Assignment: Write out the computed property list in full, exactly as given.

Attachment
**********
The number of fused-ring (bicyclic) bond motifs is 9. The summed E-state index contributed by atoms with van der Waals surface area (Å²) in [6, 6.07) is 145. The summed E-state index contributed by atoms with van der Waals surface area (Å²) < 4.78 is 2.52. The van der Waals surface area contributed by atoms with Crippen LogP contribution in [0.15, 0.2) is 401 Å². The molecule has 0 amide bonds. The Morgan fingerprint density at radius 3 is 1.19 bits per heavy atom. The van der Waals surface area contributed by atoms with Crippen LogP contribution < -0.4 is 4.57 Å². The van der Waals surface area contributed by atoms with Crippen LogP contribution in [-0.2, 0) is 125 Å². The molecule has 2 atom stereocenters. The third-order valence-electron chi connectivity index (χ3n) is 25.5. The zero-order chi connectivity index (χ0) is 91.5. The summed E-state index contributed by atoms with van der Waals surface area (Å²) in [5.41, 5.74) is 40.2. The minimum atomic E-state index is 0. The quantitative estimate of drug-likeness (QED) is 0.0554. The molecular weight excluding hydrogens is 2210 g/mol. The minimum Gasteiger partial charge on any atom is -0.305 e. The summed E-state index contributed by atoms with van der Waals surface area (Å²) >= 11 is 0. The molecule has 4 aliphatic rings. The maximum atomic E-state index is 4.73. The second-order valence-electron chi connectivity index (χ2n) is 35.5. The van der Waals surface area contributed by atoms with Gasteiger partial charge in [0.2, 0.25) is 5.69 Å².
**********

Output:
The number of fused-ring (bicyclic) bond motifs is 9. The summed E-state index contributed by atoms with van der Waals surface area (Å²) in [6, 6.07) is 145. The summed E-state index contributed by atoms with van der Waals surface area (Å²) < 4.78 is 2.52. The van der Waals surface area contributed by atoms with Crippen LogP contribution in [0.15, 0.2) is 401 Å². The molecule has 0 amide bonds. The Morgan fingerprint density at radius 3 is 1.19 bits per heavy atom. The van der Waals surface area contributed by atoms with Crippen LogP contribution < -0.4 is 4.57 Å². The van der Waals surface area contributed by atoms with Crippen LogP contribution in [-0.2, 0) is 125 Å². The molecule has 2 atom stereocenters. The third-order valence-electron chi connectivity index (χ3n) is 25.5. The zero-order chi connectivity index (χ0) is 91.5. The summed E-state index contributed by atoms with van der Waals surface area (Å²) in [5.41, 5.74) is 40.2. The minimum atomic E-state index is 0. The quantitative estimate of drug-likeness (QED) is 0.0554. The molecular weight excluding hydrogens is 2210 g/mol. The minimum Gasteiger partial charge on any atom is -0.305 e. The summed E-state index contributed by atoms with van der Waals surface area (Å²) >= 11 is 0. The molecule has 4 aliphatic rings. The maximum atomic E-state index is 4.73. The second-order valence-electron chi connectivity index (χ2n) is 35.5. The van der Waals surface area contributed by atoms with Gasteiger partial charge in [0.2, 0.25) is 5.69 Å².